This directly impacts the cost and explains why AR headsets are not the “smartphone killer” that had been advertised yet. The first real sleek products with more acceptable prices are being released in a few months and should spur AR adoption. By working on improving the technology and the manufacturing of those combiners, and taking into account the ramp up time, the AR market will eventually take off, first in business, followed by consumer adoption.
The report presents a detailed analysis of optical vision systems for VR and AR, the trends and roadmap for the future. This report is also a comprehensive overview of optical structures, current challenges and key research directions.

mobile waveguiding technology volumes for AR headstsd diffractive holographic optical elements yole june2018 

 

Objectives of the Report

This report’s objectives are to:

  • Understand the current status of VR/AR/MR systems including performance and technical choices
  • Review main challenges related to VR/AR/MR systems including field of view (FOV), pixel density and foveated rendering
  • Analyze display and optical vision system technologies, and relation with other sub-systems and functions within the VR/AR/MR system, alongside some associated manufacturing challenges
  • Analyze display and optical vision system markets
  • Analyze future trends and evolution and their impact on the VR/AR/MR ecosystemsegment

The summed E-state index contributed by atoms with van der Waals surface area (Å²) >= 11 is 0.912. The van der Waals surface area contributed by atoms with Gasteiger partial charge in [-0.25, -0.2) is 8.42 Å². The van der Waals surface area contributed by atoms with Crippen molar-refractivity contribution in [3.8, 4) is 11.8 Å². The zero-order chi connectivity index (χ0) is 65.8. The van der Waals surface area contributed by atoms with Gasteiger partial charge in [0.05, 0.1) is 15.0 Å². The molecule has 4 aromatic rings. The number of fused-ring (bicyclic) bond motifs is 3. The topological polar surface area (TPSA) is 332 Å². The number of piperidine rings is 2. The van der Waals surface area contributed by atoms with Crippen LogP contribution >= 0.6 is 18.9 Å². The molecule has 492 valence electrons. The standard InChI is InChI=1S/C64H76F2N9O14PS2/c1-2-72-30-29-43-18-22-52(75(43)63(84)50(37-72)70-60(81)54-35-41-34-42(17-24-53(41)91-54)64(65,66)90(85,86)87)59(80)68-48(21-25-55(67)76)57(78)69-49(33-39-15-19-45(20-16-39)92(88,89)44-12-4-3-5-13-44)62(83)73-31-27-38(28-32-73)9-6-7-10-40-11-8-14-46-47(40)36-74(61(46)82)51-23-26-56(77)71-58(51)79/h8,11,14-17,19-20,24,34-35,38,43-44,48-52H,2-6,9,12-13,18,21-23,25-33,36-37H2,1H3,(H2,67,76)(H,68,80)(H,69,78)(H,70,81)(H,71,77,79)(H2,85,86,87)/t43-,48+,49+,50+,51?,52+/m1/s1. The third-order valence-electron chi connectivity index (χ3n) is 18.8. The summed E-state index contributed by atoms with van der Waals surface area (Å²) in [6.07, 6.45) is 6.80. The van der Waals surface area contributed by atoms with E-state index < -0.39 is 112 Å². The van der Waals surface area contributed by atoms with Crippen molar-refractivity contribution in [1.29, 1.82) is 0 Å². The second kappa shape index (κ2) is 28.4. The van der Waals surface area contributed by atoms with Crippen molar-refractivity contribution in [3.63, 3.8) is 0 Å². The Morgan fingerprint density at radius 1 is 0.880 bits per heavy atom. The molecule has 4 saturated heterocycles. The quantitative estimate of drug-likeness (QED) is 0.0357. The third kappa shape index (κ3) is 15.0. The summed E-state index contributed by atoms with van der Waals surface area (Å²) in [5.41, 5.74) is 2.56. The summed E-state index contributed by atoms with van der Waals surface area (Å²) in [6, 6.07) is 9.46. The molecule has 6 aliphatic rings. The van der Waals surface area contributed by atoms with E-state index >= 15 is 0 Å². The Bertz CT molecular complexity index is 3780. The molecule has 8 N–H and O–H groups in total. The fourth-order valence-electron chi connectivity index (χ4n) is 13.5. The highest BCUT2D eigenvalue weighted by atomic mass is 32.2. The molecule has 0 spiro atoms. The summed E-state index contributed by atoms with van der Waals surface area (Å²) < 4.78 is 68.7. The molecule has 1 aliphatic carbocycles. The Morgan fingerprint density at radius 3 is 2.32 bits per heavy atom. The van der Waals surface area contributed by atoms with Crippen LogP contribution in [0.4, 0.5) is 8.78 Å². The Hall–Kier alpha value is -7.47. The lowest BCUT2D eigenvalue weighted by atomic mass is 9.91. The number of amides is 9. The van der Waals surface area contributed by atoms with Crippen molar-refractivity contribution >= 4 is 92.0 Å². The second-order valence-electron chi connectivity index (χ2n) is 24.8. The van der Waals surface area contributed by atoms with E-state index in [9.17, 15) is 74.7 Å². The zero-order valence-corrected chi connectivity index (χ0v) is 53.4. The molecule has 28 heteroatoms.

• Major global actors
  • Technology trends
  • Main technical challenges

 

Table of contents

Virtual Reality – introduction 26


 

Virtual Reality – FOV 31


 

Virtual Reality – pixel density 48



Virtual Reality – persistence 67



Virtual Reality – the display technology of choice 83



Virtual Reality – sensorial challenges 97


 

Virtual Reality – trends for future development 112


 

Virtual Reality – display and optical vision system markets 128


 

Augmented Reality – performances, challenges and trends 135



Introduction to paradigms for display and optics in AR 137



Display engine technologies 145


> Overview
> LCOS technology
> DLP technology
> OLED-on-Silicon technology
> MicroLED technology
> Miscellaneous technologies
> Display technologies conclusions and forecasts

 

 


 

 

 

Optical vision systems for AR 196


> Introduction to optics for AR 
- The question of optics for AR 
- The AR optical vision system 
- Coming up to optics 
> Regular combiners 
> Waveguide combiners 
- Light transmission 
- Cascaded mirror combiners 
- Diffractive element combiners
 • Surface relief gratings, principle 
 • Material requirements
 • Origin and development of the technology